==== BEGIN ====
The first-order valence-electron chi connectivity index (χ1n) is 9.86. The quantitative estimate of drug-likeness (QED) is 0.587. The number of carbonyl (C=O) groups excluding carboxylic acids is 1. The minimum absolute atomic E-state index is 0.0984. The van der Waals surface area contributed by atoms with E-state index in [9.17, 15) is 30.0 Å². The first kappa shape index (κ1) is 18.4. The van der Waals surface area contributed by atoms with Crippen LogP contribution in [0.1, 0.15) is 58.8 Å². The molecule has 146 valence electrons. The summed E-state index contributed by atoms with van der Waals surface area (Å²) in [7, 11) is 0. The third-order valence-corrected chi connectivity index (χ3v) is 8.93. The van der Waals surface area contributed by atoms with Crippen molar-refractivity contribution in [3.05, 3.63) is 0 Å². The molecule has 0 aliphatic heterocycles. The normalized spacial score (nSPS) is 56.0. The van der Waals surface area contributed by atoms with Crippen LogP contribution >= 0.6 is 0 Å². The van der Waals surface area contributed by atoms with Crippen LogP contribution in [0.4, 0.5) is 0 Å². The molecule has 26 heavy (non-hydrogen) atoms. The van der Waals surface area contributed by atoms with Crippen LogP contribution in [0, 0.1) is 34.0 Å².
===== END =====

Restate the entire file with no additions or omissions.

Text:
The first-order valence-electron chi connectivity index (χ1n) is 9.86. The quantitative estimate of drug-likeness (QED) is 0.587. The number of carbonyl (C=O) groups excluding carboxylic acids is 1. The minimum absolute atomic E-state index is 0.0984. The van der Waals surface area contributed by atoms with E-state index in [9.17, 15) is 30.0 Å². The first kappa shape index (κ1) is 18.4. The van der Waals surface area contributed by atoms with Crippen LogP contribution in [0.1, 0.15) is 58.8 Å². The molecule has 146 valence electrons. The summed E-state index contributed by atoms with van der Waals surface area (Å²) in [7, 11) is 0. The third-order valence-corrected chi connectivity index (χ3v) is 8.93. The van der Waals surface area contributed by atoms with Crippen molar-refractivity contribution in [3.05, 3.63) is 0 Å². The molecule has 0 aliphatic heterocycles. The normalized spacial score (nSPS) is 56.0. The van der Waals surface area contributed by atoms with Crippen LogP contribution >= 0.6 is 0 Å². The van der Waals surface area contributed by atoms with Crippen LogP contribution in [0.4, 0.5) is 0 Å². The molecule has 26 heavy (non-hydrogen) atoms. The van der Waals surface area contributed by atoms with Crippen LogP contribution in [0, 0.1) is 34.0 Å².